Internal traffic within a computers motherboard is handled through a set of fast connections etched into the circuitry , enabling transfer of data to and from the CPU and internal temporary data locationsfor example, RAM, cache, and CPU registers. The connectivity for external (external to the motherboard) hardware is handled through the edge (of the board) as an expansion to the board. Take a look at Figure 7-1, which shows a universal computer bus.
These connections to the outside world (external to the motherboard) are referred to as expansion buses and I/O channels. They provide hardware attachment mechanisms that extend the system capabilities beyond what is on the motherboards. This is where I/O devices are connected and, as we discussed earlier, where the host adapter components are attached. It is here where we require our first transfer ticket provided by the host adapters, to get from one bus to the other. As the internal components require a bus to connect to each other, the I/O devices also have that same need. As Figure 7-1 illustrates, the internal bus, I-bus, is adapted to the I/O bus, each transferring and controlling data for the connected components . Each bus controls devices with different mechanisms, different timings, and capacities .
The buses provide the following fundamental functions. As we can see, these are largely electronic mechanisms that do their work internally through a host of components. As we will explore later, the bus mechanisms must be able to work with particular devices that speak their language and have common electronic traits to move data.
Underlying all these sophisticated and complex electronics are several fundamental elements that make up the characteristics of the I/O bus, as shown in Figure 7-2. These include: throughput (commonly referred to as bandwidth), address space (how wide the bus is), interrupt processing (or can I react to external events and change processing modes?), and electro-mechanical attributes, such as how long can I be before my signal is degraded, and am I a circuit board or a backplanein other words, will I connect to the motherboard or will the motherboards connect to me.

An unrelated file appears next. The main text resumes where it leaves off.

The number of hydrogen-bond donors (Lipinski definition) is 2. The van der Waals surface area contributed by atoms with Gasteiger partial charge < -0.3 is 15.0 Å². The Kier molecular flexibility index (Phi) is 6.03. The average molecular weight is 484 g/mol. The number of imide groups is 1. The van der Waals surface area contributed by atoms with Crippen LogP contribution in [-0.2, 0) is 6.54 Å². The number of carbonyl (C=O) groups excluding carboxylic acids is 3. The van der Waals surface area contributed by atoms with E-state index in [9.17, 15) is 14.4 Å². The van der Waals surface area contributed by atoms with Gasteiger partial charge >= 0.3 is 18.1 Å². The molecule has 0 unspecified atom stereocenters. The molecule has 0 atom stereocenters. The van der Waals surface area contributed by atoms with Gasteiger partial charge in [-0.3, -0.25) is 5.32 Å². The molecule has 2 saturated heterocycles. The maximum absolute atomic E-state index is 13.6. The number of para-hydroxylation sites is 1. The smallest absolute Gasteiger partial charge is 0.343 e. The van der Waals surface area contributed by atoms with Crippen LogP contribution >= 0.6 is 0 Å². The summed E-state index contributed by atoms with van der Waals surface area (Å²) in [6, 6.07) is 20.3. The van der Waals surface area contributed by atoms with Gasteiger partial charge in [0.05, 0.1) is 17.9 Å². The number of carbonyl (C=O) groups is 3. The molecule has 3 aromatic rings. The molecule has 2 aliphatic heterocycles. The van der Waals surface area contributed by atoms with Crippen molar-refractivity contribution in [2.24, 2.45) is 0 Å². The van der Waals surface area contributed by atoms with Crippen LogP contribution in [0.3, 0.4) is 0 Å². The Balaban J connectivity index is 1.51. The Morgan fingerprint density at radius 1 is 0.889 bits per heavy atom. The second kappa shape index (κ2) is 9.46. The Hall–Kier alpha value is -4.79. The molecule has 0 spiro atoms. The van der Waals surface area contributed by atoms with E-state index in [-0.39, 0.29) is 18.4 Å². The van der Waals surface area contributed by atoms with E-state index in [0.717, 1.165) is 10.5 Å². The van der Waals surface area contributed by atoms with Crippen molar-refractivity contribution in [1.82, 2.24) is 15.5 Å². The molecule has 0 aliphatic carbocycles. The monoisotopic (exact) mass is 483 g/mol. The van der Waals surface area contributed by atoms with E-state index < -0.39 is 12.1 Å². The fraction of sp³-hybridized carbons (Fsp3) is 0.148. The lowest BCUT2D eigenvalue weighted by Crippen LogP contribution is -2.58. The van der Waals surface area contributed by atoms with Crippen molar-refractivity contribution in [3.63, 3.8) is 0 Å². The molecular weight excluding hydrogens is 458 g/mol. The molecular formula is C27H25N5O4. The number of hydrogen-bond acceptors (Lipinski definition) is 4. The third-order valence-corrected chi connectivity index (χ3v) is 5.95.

Bandwidth is the amount of information the bus can transport during a given time. This is usually measured in MB per second. This is a derivative of clock speed and data width. In other words, a bus using a 5MHz clock speed and a 4 byte data width has a throughput, or bandwidth, of 5 — 4 = 20MB per second. Keep in mind this is what is called aggregate throughput; it is reduced by protocol overhead. We will discuss real speeds in more detail later in the chapter.
The address space provides the capability to determine unique identities for source and destination of communications within the bus itself. This is determined by the width of the address component; the larger the address space, the more device operations can be supported. Generally , most buses operate today with 32-bit addressing architectures, providing an address space of 4GB. (This is important if you are working with older bus technology or an advanced technology such as InfiniBand or Fibre Channel; see Part V.)
An external event may occur at any time and the bus must be able to take action in order to continue processing. This interrupt processing is the fundamental concept behind the interactive systems processing that must occur with multiuser, multitasking workloads. The I/O bus must be capable of interruption of a data transfer from disk to tape for an event with a higher priority. Be it an error processing routine or a call to read a block of data from an application, without this capability the bus could not be used for interactive applications, instead it could only be used for a single device.
Internal buses on the motherboard may only be inches long; external I/O connections must extend several feet or meters . These connections are generally some type of shielded cable and will be placed into areas of electromagnetic interference. I/O buses must have attributes that protect the signals integrity while providing an adequate physical extensibility. The cable for an I/O bus is defined with regard to its maximum length, resistance, whether shielded or unshielded .
The motherboard of a computer will have a number of connections or slots that are nothing more than bus connections. Host adapters are connected at these edge points. The other type of connectivity is the backplane (refer to Chapter 6). The backplane can have no other electronics or circuitry than to provide connection points for host adapters. However, a backplane can also be used to connect complete motherboard systems together along a shared bus. These will be used in tightly coupled SMP and MPP systems. They are also becoming popular for use with integrating thin computing nodes (for example, a system- on-board or a motherboard with no peripherals), which entails sharing a common external bus that may be a network or another type of system interconnectused explicitly in something referred to as blade computing. (Refer to Chapter 20 regarding future protocols such as InfiniBand, an external example, and Rapid IO, an internal example.)